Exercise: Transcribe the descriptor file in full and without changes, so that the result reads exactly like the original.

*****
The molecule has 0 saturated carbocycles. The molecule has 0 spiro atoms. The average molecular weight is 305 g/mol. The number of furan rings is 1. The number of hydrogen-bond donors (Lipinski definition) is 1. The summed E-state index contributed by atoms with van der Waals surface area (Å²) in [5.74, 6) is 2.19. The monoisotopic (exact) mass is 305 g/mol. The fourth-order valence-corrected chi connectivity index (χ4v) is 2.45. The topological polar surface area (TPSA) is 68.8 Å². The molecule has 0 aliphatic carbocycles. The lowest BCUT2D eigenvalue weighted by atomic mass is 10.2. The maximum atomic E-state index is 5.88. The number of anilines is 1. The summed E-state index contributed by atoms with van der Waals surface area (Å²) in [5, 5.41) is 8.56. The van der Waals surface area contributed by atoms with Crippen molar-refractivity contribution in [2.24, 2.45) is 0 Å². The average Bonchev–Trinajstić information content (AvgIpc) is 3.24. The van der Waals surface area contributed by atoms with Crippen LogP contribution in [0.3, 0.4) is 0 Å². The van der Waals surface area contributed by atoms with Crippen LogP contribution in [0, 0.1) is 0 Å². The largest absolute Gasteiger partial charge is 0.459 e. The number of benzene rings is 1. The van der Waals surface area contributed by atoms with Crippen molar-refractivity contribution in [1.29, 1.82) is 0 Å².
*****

The molecule has 0 saturated carbocycles. The molecule has 0 spiro atoms. The average molecular weight is 305 g/mol. The number of furan rings is 1. The number of hydrogen-bond donors (Lipinski definition) is 1. The summed E-state index contributed by atoms with van der Waals surface area (Å²) in [5.74, 6) is 2.19. The monoisotopic (exact) mass is 305 g/mol. The fourth-order valence-corrected chi connectivity index (χ4v) is 2.45. The topological polar surface area (TPSA) is 68.8 Å². The molecule has 0 aliphatic carbocycles. The lowest BCUT2D eigenvalue weighted by atomic mass is 10.2. The maximum atomic E-state index is 5.88. The number of anilines is 1. The summed E-state index contributed by atoms with van der Waals surface area (Å²) in [5, 5.41) is 8.56. The van der Waals surface area contributed by atoms with Crippen molar-refractivity contribution in [2.24, 2.45) is 0 Å². The average Bonchev–Trinajstić information content (AvgIpc) is 3.24. The van der Waals surface area contributed by atoms with Crippen LogP contribution in [0.3, 0.4) is 0 Å². The van der Waals surface area contributed by atoms with Crippen LogP contribution in [0, 0.1) is 0 Å². The largest absolute Gasteiger partial charge is 0.459 e. The number of benzene rings is 1. The van der Waals surface area contributed by atoms with Crippen molar-refractivity contribution in [1.29, 1.82) is 0 Å².